If you can’t stay on top of Desta’s dreamy ball game, it’s wakey-wakey – and you’ll have to try again the next night. The Memories Between is a roguelike, which means you’ll need to start back at the beginning if you lose your party members. The roguelike format actually feels like a bit of an awkward fit for The Memories Between – the more you’re invested in Desta’s healing journey, the less enjoyment there is to be found in revisiting the same identical levels. There’s also not enough variety to keep replaying the same levels interesting – enemies and maps stay the same, and you’ve got to sit through identical dialogue as you progress.
It keeps in theme with Desta banging their head off the same dreams every night, but for the player, even the thoughtful combat isn’t enough to stop things getting a little stale. Supergiant‘s 2020 hit Hades proved that it was possible to weave a running narrative through the roguelike live-die-repeat formula, and it would’ve been nice to see ustwo explore more ways to harmonise The Memories Between‘s story and roguelike nature.
However, The Memories Between‘s repetition problem isn’t enough to make the game a nightmare. Beyond each level’s compelling combat loop, there’s plenty to enjoy – each map is outright gorgeous to behold, and The Memories Between does a sublime job at making Desta’s anxieties and relationship troubles feel all-too real. During their first encounter with childhood best friend Fran, Desta makes excuses for not staying in touch, arguing that Fran didn’t try either. Yet in a moment of frustration, Desta blurts out that they were secretly worried Fran wouldn’t want to be their friend anymore. It resolves the conflict with a natural and lifelike moment, and deflates the pair’s bottled-up tension with ease. When you’re fighting in a level’s boss fight, hashing it out with someone from Desta’s past, the game’s brilliantly authentic voice acting means these conversations can swing from trialing to touching in a heartbeat, just like a challenging heart-to-heart in the real world.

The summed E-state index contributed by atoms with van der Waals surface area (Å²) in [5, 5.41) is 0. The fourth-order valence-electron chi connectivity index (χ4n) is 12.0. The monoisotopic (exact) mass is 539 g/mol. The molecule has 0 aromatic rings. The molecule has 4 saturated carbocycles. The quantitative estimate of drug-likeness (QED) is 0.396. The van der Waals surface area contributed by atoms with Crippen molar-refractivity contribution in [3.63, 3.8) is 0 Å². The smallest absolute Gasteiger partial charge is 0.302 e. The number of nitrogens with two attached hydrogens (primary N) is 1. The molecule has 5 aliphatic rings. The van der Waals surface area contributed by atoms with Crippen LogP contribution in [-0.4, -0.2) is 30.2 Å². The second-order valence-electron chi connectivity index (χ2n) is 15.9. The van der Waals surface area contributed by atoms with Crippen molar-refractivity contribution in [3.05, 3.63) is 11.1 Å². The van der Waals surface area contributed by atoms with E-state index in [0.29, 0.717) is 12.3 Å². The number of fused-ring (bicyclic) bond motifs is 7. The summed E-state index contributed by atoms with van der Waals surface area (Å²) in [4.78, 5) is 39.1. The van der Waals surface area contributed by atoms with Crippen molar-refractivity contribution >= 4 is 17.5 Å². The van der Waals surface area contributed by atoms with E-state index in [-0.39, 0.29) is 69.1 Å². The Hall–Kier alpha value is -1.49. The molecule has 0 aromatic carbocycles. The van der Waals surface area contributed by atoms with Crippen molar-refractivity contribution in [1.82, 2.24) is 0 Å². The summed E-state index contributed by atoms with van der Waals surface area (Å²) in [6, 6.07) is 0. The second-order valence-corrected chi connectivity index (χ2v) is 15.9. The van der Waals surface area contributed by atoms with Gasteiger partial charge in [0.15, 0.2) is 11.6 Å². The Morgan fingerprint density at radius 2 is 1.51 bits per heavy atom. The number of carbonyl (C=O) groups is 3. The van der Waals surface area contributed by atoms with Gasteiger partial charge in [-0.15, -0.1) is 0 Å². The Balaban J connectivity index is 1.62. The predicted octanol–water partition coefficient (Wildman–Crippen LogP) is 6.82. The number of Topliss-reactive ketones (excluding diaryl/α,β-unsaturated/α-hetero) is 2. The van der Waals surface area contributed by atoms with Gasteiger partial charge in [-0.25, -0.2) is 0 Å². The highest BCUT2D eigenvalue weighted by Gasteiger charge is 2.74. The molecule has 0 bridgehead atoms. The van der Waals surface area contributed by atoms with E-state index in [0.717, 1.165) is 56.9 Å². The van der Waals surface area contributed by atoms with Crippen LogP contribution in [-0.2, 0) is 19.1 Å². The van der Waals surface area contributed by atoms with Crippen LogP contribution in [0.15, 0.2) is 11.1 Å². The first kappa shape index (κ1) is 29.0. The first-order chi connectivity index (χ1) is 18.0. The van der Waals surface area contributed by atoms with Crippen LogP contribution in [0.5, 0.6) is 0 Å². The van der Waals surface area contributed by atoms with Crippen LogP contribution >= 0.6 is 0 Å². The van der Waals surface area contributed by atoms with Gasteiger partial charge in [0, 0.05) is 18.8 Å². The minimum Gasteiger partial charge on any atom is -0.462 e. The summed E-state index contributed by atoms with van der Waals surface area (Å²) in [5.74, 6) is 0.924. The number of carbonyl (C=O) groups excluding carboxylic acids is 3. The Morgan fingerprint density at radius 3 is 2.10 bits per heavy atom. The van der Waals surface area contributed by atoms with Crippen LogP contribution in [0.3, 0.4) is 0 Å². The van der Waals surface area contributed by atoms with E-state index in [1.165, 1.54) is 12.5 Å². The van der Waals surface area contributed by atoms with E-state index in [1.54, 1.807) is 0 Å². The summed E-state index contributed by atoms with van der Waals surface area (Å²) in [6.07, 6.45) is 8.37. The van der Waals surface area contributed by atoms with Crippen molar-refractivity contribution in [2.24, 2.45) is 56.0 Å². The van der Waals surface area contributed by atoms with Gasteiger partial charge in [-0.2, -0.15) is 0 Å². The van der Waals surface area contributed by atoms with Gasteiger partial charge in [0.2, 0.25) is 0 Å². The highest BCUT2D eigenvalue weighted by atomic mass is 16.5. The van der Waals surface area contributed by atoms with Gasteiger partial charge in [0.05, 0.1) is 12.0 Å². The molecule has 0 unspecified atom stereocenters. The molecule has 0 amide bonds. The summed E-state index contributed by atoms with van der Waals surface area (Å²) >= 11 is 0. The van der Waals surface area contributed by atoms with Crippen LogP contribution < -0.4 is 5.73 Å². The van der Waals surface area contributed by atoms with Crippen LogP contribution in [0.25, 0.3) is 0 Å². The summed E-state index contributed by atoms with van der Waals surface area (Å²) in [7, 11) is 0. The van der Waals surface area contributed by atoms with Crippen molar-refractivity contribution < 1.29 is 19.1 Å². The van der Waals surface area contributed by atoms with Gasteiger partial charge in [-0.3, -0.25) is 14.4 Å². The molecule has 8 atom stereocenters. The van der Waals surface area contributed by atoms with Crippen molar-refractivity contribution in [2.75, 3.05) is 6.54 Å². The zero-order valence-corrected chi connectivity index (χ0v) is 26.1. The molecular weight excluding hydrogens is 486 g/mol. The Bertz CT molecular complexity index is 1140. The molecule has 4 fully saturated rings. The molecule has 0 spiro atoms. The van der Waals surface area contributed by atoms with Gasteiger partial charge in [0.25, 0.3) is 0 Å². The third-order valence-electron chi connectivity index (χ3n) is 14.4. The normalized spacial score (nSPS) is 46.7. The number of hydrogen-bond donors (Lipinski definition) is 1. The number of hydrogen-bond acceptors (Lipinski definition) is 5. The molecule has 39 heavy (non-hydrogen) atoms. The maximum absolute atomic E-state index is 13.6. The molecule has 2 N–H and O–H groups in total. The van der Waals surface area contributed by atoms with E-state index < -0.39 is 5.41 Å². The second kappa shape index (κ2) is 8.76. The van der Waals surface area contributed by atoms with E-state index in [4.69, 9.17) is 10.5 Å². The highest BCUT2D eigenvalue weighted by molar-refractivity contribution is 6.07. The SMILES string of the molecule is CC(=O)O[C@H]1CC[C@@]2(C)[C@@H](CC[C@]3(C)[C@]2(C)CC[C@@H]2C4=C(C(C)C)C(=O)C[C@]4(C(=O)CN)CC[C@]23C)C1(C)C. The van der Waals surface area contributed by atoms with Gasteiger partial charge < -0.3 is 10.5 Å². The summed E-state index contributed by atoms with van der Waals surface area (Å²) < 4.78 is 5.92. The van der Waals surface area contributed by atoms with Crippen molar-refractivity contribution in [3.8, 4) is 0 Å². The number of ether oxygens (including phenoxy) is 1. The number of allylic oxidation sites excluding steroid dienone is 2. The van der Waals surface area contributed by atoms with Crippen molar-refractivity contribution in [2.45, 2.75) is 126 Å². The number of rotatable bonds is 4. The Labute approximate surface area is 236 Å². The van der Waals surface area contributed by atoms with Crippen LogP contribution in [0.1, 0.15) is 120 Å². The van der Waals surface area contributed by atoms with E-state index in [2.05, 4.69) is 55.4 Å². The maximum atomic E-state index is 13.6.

Despite issues with repetition, The Memories Between broaches emotional – often relatable – topics thoughtfully, and eloquently argues that with the right words, fixing a neglected relationship can be much simpler than we think.
Desta: The Memories Between launches on September 27 for mobile, with release dates for PC and consoles to be announced at a later date. This review was played on an Android phone.
Desta: The Memories Between manages to tackle a broach of relatable topics, in a way that feels very real thanks to a brilliant cast. Ustwo’s latest is a touching message about finding the right words Combat may look simple on the outside, but get to grips with the core concept and you’ll find considerable depth to explore.
- Gently-pastelled levels look gorgeous
- Relatable characters and story beats
- Each party member feels very unique to use
- The game’s roguelike nature can get in the way of telling a good story
- Levels don’t change enough to feel replayable